G. Lang Farmer, a professor in the Department of Geological Sciences at the University of Colorado Boulder and a fellow at the Cooperative Institute for Research in Environmental Sciences, has received a U.S. Geological Survey Mineral Resources External Research Program (MRERP) grant to study rare earth elements (REE) and Niobium. He shares the grant with Matt Joeckel and Richard Kettler of the University of Nebraska-Lincoln.
Grant recipients will conduct a collaborative research project to examine the age and origin of the REE resources of the Elk Creek deposit in southeastern Nebraska by investigating previously collected drilling core. The Elk Creek REE deposit is found in a rare carbonate-rich igneous rock known as carbonatite. In addition to REEs, the Elk Creek carbonatite may comprise the largest niobium resource in the United States. Niobium is primarily used as an alloying element in steels and superalloys, such as materials used in high performance aircraft. This research is expected to yield data and information that will advance exploration and assessment models for similar REE deposits.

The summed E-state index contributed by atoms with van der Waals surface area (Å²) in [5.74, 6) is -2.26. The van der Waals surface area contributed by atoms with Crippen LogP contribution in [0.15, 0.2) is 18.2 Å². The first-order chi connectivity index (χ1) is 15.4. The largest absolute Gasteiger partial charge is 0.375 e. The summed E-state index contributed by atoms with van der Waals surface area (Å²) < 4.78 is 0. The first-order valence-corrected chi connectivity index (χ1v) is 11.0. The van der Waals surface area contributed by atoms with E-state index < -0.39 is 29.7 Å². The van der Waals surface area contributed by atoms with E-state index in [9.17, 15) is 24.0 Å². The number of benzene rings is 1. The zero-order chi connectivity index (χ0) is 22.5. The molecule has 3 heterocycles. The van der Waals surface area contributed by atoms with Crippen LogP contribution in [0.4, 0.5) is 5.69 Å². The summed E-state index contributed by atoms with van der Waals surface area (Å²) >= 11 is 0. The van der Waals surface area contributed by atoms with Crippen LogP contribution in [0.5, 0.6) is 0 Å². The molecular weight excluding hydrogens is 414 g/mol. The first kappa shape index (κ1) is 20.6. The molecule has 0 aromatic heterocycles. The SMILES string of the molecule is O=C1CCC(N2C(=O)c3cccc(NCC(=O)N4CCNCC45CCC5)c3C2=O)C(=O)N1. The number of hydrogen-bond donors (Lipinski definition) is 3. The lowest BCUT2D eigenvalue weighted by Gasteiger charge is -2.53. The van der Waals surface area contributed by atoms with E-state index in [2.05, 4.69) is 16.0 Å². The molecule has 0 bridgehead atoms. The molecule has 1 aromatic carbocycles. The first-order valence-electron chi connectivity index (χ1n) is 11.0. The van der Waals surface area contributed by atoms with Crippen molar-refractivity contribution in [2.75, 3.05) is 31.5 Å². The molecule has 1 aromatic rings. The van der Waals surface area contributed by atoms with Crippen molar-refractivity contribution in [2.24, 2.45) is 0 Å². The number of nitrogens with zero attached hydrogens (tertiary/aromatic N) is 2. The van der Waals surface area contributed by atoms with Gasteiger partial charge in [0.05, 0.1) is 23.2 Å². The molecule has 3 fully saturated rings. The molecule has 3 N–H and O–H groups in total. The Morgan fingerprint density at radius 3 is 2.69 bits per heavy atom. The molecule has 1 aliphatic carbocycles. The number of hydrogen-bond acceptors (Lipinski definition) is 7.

“Although the U.S. is currently dependent on foreign imports for our supply of rare earths and other critical elements that are essential for the high tech industry, our nation is actually rich in deposits of these valuable minerals,” explained USGS Director Marcia McNutt. “The Mineral Research Grants help provide the basic research foundation to better develop our domestic resources and thus become less dependent on foreign imports.”